The Baracuda is much easier to play than many other rubbers because you receive the ball at a higher height, so you can just hit the ball forward or even downwards and the rubber will do the rest.
In this clip you can see that the height of the game is much higher than with most rubbers I have tried, and this makes it much easier for attacks to land on the table.
Another attribute that I can highlight about the Baracuda is that it instills confidence when hitting forward. It was very easy for me to take shots over the bounce and also, as we said before, it is also good when picking up low balls and hitting difficult shots.
In the following point, we can see all the positive qualities we just mentioned in full effect:
First of all, the open-up is very easy to execute due to the rubber’s tremendous grip, high arc, and medium speed. You really have a lot of dwell time and control.
That spinny open-up comes back to me quite high, so the follow-up attack can be taken over the bounce due to the Baracuda’s high arc. The next shot is a smash to end the point.
In conclusion, the Baracuda is an excellent looping rubber on either the forehand or the backhand side and is very good for all levels of play due to its high grip and control.
Serve and receive
When serving, the Baracuda behaved very well. It was easy to serve with tons of spin and was also simple to keep them short.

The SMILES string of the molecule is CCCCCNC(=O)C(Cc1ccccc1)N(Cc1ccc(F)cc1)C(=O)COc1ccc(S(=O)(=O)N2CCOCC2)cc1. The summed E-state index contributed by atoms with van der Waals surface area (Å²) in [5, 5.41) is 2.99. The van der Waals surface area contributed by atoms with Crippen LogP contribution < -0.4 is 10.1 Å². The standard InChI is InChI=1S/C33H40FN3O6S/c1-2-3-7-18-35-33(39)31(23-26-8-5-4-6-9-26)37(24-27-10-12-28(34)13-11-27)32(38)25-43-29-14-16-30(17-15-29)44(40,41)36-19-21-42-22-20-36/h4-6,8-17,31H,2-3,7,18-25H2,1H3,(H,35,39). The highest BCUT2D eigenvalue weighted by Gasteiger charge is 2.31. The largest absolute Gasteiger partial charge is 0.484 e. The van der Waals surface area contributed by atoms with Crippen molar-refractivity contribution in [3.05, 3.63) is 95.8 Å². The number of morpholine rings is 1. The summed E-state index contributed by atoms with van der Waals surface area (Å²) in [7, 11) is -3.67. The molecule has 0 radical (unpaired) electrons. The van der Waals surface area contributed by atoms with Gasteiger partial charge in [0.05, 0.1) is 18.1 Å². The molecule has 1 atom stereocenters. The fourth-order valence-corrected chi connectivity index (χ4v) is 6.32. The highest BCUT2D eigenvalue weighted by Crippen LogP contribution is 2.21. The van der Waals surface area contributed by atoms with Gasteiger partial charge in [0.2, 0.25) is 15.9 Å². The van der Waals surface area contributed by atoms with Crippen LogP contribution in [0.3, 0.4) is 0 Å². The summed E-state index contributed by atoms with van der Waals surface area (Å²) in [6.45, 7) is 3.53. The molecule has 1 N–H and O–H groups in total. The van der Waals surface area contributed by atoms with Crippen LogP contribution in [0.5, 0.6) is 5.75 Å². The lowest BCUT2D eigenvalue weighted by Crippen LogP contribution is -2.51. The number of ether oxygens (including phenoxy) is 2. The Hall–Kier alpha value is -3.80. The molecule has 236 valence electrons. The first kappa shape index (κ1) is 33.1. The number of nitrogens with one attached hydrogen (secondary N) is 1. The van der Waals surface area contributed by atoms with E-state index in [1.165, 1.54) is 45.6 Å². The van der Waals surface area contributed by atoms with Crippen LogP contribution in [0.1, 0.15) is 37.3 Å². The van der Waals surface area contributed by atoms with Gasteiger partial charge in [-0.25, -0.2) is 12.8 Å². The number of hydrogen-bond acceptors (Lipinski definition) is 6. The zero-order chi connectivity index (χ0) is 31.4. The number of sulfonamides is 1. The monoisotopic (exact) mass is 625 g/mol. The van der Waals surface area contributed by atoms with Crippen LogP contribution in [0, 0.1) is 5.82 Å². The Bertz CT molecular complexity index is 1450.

A killer combination that works great with Baracuda is to serve heavy backspin and open up the return. The serve will be very difficult for the opponent to flick and the open-up will be loaded with spin, leading to easy points.
On the receiving end, things are a bit more complicated. The spin sensitivity is very noticeable when it comes to receiving services, but its grip is also superb. If you know what you are doing, you can override your opponent’s spin with your own shots.
The Baracuda is an exceptional rubber when backhand flicking due to the high arc of the rubber and the tremendous grip it has, but you always have to be very careful when judging incoming spin. It is very easy to make mistakes on the receive.
Where this rubber suffers is on passive serve receives. When it came to playing games, I made more errors than I usually do.
Blocking and chopping
From the beginning, we understood that this rubber is not made to block or chop, but under certain circumstances, the rubber performs well.